Tuesday, April 19, 2005

Searching for habstars, waiting for another Einstein and identifying lunar outpost sites

Welcome! "Alien Life" tracks the latest discoveries and thoughts in the various elements of the famous Drake Equation. Here's today's news:
g Stars – Maggie Turnbull, an astronomer with the Carnegie Institution, has spent many years thinking about what kind of stars could harbor Earth-like planets. Her database of potentially habitable star systems could be used as a target list for NASA's forthcoming Terrestrial Planet Finder mission. Turnbull presented a talk, "Remote Sensing of Life and Habitable Worlds: Habstars, Earthshine and TPF," at a NASA Forum for Astrobiology Research on March 14. This edited transcript of the lecture is part two of a four-part series. See article.
g Life – University of Colorado scientists have found bacteria that live in the rocks of a hot, acidic environment in Yellowstone National Park. Such extremophiles – organisms that can tough it out at sub-zero temperatures or with little water – are the cat’s meow to astrobiologists, who want to determine the origin of life here on Earth, as well as estimate good spots to look for life elsewhere. See article.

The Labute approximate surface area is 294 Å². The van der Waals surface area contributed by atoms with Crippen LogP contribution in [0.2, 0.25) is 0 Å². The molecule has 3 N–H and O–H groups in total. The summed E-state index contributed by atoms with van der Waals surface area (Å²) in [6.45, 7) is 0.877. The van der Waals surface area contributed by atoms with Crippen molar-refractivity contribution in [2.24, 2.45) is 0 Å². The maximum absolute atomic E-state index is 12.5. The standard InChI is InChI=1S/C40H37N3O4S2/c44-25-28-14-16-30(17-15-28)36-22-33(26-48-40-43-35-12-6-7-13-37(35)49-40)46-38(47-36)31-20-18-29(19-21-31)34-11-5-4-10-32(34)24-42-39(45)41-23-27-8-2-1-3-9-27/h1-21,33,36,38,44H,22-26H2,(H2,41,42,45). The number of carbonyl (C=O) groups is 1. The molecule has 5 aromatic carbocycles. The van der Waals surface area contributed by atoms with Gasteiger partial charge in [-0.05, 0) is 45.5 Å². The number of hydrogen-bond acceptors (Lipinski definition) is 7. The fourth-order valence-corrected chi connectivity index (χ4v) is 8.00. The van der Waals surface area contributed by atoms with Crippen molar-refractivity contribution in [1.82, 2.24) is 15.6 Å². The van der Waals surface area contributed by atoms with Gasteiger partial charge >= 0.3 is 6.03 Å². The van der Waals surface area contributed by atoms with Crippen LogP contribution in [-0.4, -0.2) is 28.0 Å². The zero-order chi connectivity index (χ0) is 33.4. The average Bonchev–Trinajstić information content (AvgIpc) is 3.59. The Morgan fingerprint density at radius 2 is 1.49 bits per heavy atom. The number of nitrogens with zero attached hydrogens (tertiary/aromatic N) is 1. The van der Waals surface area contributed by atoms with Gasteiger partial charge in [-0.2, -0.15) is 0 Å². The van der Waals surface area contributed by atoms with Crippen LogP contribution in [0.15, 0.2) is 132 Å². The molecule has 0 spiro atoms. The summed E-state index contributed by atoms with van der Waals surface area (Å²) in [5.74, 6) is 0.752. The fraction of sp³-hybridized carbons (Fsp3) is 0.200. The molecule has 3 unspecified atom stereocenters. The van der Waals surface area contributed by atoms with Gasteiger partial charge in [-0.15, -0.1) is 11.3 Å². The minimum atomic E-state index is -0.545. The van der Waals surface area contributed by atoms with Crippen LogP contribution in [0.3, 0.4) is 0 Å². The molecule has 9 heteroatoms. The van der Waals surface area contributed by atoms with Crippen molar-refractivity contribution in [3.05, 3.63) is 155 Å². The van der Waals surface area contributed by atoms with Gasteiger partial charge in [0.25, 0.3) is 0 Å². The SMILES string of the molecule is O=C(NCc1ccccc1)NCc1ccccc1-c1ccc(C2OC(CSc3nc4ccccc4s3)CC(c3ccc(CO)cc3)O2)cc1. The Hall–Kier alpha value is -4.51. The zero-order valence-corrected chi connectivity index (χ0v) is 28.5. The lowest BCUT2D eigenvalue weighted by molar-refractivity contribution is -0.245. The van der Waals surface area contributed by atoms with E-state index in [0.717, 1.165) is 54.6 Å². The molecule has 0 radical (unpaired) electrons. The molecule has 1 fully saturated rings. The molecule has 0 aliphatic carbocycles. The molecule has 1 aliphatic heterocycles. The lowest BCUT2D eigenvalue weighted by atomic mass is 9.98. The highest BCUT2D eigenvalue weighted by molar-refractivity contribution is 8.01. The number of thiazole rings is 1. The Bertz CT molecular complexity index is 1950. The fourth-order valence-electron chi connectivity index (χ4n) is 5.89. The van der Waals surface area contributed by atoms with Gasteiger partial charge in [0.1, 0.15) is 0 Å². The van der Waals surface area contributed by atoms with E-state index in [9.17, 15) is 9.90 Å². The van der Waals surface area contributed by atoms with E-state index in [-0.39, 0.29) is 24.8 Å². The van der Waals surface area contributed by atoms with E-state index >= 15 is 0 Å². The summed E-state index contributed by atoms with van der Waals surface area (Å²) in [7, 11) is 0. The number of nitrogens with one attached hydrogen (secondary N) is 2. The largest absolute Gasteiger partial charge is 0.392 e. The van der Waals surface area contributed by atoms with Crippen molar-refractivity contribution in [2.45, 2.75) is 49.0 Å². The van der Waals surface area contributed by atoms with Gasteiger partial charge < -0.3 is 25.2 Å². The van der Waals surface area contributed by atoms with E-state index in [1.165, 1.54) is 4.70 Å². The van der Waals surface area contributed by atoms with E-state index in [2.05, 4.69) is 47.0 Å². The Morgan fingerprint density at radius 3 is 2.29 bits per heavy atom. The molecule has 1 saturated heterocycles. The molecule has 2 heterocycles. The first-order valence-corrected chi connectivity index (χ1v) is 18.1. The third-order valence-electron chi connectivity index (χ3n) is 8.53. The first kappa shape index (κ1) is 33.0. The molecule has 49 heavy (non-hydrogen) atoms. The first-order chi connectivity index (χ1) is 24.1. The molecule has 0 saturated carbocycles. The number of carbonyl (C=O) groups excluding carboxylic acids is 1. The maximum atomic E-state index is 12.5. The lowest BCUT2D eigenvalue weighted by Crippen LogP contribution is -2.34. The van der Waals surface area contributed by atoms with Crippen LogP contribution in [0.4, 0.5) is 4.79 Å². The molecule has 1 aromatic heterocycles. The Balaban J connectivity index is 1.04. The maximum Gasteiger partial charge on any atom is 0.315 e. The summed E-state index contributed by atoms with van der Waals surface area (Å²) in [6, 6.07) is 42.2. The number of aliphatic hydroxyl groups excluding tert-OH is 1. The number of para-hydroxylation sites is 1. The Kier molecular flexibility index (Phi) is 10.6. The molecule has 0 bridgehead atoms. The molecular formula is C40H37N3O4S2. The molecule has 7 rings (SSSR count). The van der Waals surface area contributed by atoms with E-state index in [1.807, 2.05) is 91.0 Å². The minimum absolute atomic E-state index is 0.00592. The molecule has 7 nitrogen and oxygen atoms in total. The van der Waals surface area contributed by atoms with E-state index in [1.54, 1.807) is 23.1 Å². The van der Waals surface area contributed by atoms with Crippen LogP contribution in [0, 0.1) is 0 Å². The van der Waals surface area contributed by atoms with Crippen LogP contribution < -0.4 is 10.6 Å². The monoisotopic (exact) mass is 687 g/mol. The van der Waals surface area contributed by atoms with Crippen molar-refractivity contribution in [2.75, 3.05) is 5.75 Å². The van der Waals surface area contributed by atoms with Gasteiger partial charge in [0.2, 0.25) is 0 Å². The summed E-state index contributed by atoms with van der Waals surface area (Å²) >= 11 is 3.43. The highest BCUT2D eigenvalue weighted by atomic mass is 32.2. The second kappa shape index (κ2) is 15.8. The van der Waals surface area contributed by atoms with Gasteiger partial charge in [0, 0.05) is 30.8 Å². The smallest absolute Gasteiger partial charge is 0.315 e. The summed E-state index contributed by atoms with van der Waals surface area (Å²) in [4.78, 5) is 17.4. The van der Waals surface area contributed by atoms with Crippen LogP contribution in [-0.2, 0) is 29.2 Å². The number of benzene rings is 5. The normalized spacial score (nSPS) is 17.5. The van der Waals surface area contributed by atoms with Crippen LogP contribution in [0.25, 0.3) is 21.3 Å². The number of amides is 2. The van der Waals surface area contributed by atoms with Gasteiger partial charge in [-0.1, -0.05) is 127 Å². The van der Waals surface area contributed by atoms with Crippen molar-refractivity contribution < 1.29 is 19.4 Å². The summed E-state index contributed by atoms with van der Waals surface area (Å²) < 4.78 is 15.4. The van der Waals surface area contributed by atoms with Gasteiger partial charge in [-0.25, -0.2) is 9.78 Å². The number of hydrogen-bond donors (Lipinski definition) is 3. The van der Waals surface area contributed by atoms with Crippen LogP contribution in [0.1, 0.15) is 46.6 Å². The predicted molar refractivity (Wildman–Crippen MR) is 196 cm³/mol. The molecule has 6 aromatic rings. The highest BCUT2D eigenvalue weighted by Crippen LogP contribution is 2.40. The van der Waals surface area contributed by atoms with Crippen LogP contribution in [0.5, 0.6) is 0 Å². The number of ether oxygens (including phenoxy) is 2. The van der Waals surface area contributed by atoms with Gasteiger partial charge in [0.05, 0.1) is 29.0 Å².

g Intelligence – Will there ever be another Einstein? This is the undercurrent of conversation at Einstein memorial meetings throughout the year. A new Einstein will emerge, scientists say. But it may take a long time. After all, more than 200 years separated Einstein from his nearest rival, Isaac Newton. See article.
g Message – Is it even ethical for us to contact alien life? See article. Note: This article is a few years old.
g Cosmicus – An illuminated part of a lunar crater rim may be very close to the Moon's North pole and is a candidate for a peak of eternal sunlight. Such places could be key locations for future lunar outposts. The European Space Agency's SMART missions — Small Missions for Advanced Research and Technology — are designed to test new spacecraft technology and propulsion while visiting various places in the solar system. See article.
g Learning – Here’s a neat classroom activity courtesy of NASA: “Mountain Quest.” Students divide into five research teams to make recommendations for building a new observatory for NASA. See article.
g Imagining – Speculation about aliens has typically been left to science fiction authors, science fiction readers and Hollywood writers and directors. But what if we apply what we have learned about life on Earth to speculate about what alien life forms might be like? Here’s a primer.
g Aftermath – Here’s an intriguing read: the final report of “The Workshop on the Societal Implications of Astrobiology". Note: The workshop was held in 1999.

Read this blogger’s books

No comments: